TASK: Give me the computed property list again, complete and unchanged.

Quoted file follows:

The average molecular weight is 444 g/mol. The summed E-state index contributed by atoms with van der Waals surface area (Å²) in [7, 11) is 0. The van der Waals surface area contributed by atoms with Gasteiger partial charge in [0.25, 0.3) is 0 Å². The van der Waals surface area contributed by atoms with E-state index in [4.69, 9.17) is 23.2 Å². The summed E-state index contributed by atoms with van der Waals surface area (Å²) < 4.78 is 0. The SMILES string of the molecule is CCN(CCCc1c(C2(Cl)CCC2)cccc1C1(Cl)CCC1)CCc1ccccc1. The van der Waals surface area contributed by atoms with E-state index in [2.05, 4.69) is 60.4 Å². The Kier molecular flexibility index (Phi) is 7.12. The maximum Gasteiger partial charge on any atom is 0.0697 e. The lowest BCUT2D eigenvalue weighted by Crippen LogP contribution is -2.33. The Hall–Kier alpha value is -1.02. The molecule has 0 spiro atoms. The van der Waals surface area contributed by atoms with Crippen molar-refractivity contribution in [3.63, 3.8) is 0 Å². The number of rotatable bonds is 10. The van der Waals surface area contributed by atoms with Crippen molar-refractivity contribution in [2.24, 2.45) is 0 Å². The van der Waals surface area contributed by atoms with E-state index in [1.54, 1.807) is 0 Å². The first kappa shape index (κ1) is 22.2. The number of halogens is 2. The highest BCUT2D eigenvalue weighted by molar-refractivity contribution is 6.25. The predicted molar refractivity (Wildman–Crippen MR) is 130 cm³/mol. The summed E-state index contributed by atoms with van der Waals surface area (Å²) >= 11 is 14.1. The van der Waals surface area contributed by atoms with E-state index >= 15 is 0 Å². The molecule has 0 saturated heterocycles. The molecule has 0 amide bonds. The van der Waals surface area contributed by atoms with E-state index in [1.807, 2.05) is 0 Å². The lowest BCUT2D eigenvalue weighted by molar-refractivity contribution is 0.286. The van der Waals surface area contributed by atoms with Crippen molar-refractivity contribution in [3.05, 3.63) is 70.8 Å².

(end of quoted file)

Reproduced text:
The average molecular weight is 444 g/mol. The summed E-state index contributed by atoms with van der Waals surface area (Å²) in [7, 11) is 0. The van der Waals surface area contributed by atoms with Gasteiger partial charge in [0.25, 0.3) is 0 Å². The van der Waals surface area contributed by atoms with E-state index in [4.69, 9.17) is 23.2 Å². The summed E-state index contributed by atoms with van der Waals surface area (Å²) < 4.78 is 0. The SMILES string of the molecule is CCN(CCCc1c(C2(Cl)CCC2)cccc1C1(Cl)CCC1)CCc1ccccc1. The van der Waals surface area contributed by atoms with E-state index in [2.05, 4.69) is 60.4 Å². The Kier molecular flexibility index (Phi) is 7.12. The maximum Gasteiger partial charge on any atom is 0.0697 e. The lowest BCUT2D eigenvalue weighted by Crippen LogP contribution is -2.33. The Hall–Kier alpha value is -1.02. The molecule has 0 spiro atoms. The van der Waals surface area contributed by atoms with Crippen molar-refractivity contribution in [3.63, 3.8) is 0 Å². The number of rotatable bonds is 10. The van der Waals surface area contributed by atoms with Crippen molar-refractivity contribution in [2.24, 2.45) is 0 Å². The van der Waals surface area contributed by atoms with E-state index in [1.54, 1.807) is 0 Å². The first kappa shape index (κ1) is 22.2. The number of halogens is 2. The highest BCUT2D eigenvalue weighted by molar-refractivity contribution is 6.25. The predicted molar refractivity (Wildman–Crippen MR) is 130 cm³/mol. The summed E-state index contributed by atoms with van der Waals surface area (Å²) >= 11 is 14.1. The van der Waals surface area contributed by atoms with E-state index >= 15 is 0 Å². The molecule has 0 saturated heterocycles. The molecule has 0 amide bonds. The van der Waals surface area contributed by atoms with E-state index in [1.807, 2.05) is 0 Å². The lowest BCUT2D eigenvalue weighted by molar-refractivity contribution is 0.286. The van der Waals surface area contributed by atoms with Crippen molar-refractivity contribution in [3.05, 3.63) is 70.8 Å².